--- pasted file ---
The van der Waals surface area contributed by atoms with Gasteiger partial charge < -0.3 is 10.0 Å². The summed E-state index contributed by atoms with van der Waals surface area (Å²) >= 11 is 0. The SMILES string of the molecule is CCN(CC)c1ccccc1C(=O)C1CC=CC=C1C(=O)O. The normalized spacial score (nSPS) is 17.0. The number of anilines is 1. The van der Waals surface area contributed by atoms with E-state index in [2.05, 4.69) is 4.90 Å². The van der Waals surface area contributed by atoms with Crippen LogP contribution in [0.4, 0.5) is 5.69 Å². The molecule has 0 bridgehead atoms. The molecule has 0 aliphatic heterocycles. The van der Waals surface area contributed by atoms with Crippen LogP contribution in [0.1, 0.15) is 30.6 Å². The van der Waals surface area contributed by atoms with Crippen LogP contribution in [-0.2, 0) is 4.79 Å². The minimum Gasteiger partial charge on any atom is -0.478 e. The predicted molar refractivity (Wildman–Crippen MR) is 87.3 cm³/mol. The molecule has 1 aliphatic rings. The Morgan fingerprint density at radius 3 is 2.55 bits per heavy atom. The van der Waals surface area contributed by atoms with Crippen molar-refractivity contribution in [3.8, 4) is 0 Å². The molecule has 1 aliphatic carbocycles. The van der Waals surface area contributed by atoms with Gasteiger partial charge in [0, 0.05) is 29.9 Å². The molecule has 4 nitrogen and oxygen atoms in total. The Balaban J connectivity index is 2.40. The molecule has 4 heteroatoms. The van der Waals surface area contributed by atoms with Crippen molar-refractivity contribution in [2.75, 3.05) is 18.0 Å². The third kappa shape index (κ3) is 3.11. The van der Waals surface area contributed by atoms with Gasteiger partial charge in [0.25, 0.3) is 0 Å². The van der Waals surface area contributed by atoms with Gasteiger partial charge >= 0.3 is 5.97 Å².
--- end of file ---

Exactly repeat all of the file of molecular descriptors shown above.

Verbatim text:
The van der Waals surface area contributed by atoms with Gasteiger partial charge < -0.3 is 10.0 Å². The summed E-state index contributed by atoms with van der Waals surface area (Å²) >= 11 is 0. The SMILES string of the molecule is CCN(CC)c1ccccc1C(=O)C1CC=CC=C1C(=O)O. The normalized spacial score (nSPS) is 17.0. The number of anilines is 1. The van der Waals surface area contributed by atoms with E-state index in [2.05, 4.69) is 4.90 Å². The van der Waals surface area contributed by atoms with Crippen LogP contribution in [0.4, 0.5) is 5.69 Å². The molecule has 0 bridgehead atoms. The molecule has 0 aliphatic heterocycles. The van der Waals surface area contributed by atoms with Crippen LogP contribution in [0.1, 0.15) is 30.6 Å². The van der Waals surface area contributed by atoms with Crippen LogP contribution in [-0.2, 0) is 4.79 Å². The minimum Gasteiger partial charge on any atom is -0.478 e. The predicted molar refractivity (Wildman–Crippen MR) is 87.3 cm³/mol. The molecule has 1 aliphatic rings. The Morgan fingerprint density at radius 3 is 2.55 bits per heavy atom. The van der Waals surface area contributed by atoms with Crippen molar-refractivity contribution in [3.8, 4) is 0 Å². The molecule has 1 aliphatic carbocycles. The van der Waals surface area contributed by atoms with Gasteiger partial charge in [0, 0.05) is 29.9 Å². The molecule has 4 nitrogen and oxygen atoms in total. The Balaban J connectivity index is 2.40. The molecule has 4 heteroatoms. The van der Waals surface area contributed by atoms with Crippen molar-refractivity contribution in [2.75, 3.05) is 18.0 Å². The third kappa shape index (κ3) is 3.11. The van der Waals surface area contributed by atoms with Gasteiger partial charge in [0.25, 0.3) is 0 Å². The van der Waals surface area contributed by atoms with Gasteiger partial charge >= 0.3 is 5.97 Å².